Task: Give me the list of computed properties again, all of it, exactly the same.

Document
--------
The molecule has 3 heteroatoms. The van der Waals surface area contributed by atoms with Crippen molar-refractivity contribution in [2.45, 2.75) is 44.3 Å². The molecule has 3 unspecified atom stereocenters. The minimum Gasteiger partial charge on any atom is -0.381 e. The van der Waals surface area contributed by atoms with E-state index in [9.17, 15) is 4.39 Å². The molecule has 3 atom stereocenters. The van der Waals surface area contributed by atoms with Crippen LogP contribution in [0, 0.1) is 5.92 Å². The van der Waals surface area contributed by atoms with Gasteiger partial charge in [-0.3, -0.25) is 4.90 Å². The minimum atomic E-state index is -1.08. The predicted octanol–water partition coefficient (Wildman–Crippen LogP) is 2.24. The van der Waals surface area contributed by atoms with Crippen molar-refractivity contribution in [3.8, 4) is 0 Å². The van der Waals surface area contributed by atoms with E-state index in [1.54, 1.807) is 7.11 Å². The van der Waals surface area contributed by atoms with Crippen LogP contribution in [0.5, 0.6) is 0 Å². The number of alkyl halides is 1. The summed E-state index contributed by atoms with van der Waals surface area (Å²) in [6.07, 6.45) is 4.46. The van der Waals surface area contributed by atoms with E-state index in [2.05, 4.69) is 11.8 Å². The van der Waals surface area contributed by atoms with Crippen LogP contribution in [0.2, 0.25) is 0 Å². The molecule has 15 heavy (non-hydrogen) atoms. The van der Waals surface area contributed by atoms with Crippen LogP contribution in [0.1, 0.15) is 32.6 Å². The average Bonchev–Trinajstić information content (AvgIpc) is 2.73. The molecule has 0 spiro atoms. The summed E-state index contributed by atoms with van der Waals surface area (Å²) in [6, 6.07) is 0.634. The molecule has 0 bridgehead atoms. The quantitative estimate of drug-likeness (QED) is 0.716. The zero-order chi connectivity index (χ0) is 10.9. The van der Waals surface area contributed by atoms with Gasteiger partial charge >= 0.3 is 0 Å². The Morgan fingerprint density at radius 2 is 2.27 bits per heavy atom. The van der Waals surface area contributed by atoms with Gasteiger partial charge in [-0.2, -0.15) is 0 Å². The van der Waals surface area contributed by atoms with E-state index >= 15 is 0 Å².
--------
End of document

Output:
The molecule has 3 heteroatoms. The van der Waals surface area contributed by atoms with Crippen molar-refractivity contribution in [2.45, 2.75) is 44.3 Å². The molecule has 3 unspecified atom stereocenters. The minimum Gasteiger partial charge on any atom is -0.381 e. The van der Waals surface area contributed by atoms with E-state index in [9.17, 15) is 4.39 Å². The molecule has 3 atom stereocenters. The van der Waals surface area contributed by atoms with Crippen LogP contribution in [0, 0.1) is 5.92 Å². The van der Waals surface area contributed by atoms with Gasteiger partial charge in [-0.3, -0.25) is 4.90 Å². The minimum atomic E-state index is -1.08. The predicted octanol–water partition coefficient (Wildman–Crippen LogP) is 2.24. The van der Waals surface area contributed by atoms with Crippen molar-refractivity contribution in [3.8, 4) is 0 Å². The van der Waals surface area contributed by atoms with E-state index in [1.54, 1.807) is 7.11 Å². The van der Waals surface area contributed by atoms with Crippen LogP contribution in [0.5, 0.6) is 0 Å². The number of alkyl halides is 1. The summed E-state index contributed by atoms with van der Waals surface area (Å²) in [6.07, 6.45) is 4.46. The van der Waals surface area contributed by atoms with E-state index in [2.05, 4.69) is 11.8 Å². The van der Waals surface area contributed by atoms with Crippen LogP contribution in [0.2, 0.25) is 0 Å². The molecule has 15 heavy (non-hydrogen) atoms. The van der Waals surface area contributed by atoms with Crippen LogP contribution in [0.1, 0.15) is 32.6 Å². The average Bonchev–Trinajstić information content (AvgIpc) is 2.73. The molecule has 0 spiro atoms. The summed E-state index contributed by atoms with van der Waals surface area (Å²) in [6, 6.07) is 0.634. The molecule has 0 bridgehead atoms. The quantitative estimate of drug-likeness (QED) is 0.716. The zero-order chi connectivity index (χ0) is 10.9. The van der Waals surface area contributed by atoms with Gasteiger partial charge >= 0.3 is 0 Å². The Morgan fingerprint density at radius 2 is 2.27 bits per heavy atom. The van der Waals surface area contributed by atoms with Gasteiger partial charge in [-0.2, -0.15) is 0 Å². The van der Waals surface area contributed by atoms with E-state index >= 15 is 0 Å².